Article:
Back to the earring. It wasn't just any earring. It had been my maternal grandmother's; an aunt gave it to me after I had my ears pierced, midway through high school. To this day I don't know she chose me as recipient. I have lots of female cousins, and I'm not the oldest even. I was given two pairs of earrings and they are very precious to me. I barely remember my grandmother, since she died before my third birthday.
I had a strong feeling that it had fallen off at work and told the other staff members, even pasting a note to the cash register.
Actually, I wasn't upset. I kept saying "kappora," and told people that I have no doubt that my grandmother is taking care of me and my family, which is more important than her earring. It was a strange feeling, because I was sad at the thought of not having it. I have been wearing that earring for almost half a century. Yes, I'm old.
The following day when I got on the bus to go home from Jerusalem, I saw a cellphone on the seat. I decided to give it to the driver. He would bring it to the Egged "Lost and Found," which in Hebrew is called "Returning Lost Items." There's a mitzvah, Torah law to make every effort to return a lost item. The concept of "finders keepers, losers weepers" is not Jewish and even forbidden.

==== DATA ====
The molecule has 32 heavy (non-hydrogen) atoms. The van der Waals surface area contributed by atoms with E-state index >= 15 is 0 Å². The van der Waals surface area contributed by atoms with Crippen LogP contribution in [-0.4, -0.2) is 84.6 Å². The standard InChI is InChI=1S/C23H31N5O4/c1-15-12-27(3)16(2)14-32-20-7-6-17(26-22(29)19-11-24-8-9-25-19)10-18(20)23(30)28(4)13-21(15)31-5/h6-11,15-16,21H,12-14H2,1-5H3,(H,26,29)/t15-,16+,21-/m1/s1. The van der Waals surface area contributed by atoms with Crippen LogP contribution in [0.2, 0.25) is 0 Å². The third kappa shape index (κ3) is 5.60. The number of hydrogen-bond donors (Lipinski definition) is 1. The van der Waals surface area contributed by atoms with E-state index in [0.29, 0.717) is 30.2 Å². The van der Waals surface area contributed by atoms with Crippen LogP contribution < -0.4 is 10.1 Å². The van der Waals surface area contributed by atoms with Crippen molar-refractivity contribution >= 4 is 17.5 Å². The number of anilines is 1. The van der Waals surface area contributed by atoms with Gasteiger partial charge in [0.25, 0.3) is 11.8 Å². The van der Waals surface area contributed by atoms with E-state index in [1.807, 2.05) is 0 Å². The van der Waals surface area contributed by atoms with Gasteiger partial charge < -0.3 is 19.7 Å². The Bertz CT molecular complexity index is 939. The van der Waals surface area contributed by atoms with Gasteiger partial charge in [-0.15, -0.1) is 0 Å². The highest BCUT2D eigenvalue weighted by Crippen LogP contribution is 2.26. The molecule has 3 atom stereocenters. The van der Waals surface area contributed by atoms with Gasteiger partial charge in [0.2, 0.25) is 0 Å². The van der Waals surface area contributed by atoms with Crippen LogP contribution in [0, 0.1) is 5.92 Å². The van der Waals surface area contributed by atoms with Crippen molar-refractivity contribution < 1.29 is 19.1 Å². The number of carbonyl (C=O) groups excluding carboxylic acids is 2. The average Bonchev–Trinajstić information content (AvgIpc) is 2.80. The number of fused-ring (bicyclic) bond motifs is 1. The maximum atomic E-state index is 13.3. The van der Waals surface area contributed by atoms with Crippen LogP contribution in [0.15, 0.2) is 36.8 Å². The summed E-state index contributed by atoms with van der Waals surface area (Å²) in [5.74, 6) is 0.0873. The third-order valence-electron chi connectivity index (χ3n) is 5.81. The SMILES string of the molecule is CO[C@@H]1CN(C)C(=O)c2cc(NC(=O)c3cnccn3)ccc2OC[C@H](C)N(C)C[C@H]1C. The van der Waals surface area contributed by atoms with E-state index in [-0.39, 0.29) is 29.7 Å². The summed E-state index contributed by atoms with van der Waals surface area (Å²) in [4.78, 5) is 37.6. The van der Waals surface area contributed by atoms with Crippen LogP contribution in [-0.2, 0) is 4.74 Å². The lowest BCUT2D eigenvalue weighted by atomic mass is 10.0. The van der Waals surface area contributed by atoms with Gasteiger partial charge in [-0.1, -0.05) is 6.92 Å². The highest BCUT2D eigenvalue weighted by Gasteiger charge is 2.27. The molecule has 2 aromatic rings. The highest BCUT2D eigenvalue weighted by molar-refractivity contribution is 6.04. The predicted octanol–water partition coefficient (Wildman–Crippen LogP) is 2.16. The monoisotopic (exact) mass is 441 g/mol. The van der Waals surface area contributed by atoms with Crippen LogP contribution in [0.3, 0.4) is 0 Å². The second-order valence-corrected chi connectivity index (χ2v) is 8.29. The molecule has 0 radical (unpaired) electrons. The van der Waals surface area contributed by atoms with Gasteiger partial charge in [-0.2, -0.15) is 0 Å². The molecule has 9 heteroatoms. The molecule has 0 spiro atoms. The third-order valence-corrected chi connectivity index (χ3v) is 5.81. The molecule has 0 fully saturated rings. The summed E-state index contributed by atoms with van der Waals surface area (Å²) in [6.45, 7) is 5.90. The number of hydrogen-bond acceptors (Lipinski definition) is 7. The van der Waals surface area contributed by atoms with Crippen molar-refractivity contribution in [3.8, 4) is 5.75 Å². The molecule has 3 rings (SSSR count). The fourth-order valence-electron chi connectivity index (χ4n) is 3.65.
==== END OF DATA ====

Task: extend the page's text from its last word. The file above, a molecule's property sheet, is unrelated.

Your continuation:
Yesterday when I entered the store, I was greeted with:
"We have your earring."
Apparently a customer saw it on the floor and brought it to the desk. It was all wrapped up and waiting for me. I had kept that "third hole" empty for work, even though I have lots of earrings to wear. It was waiting, apparently, for that one, my grandmother's.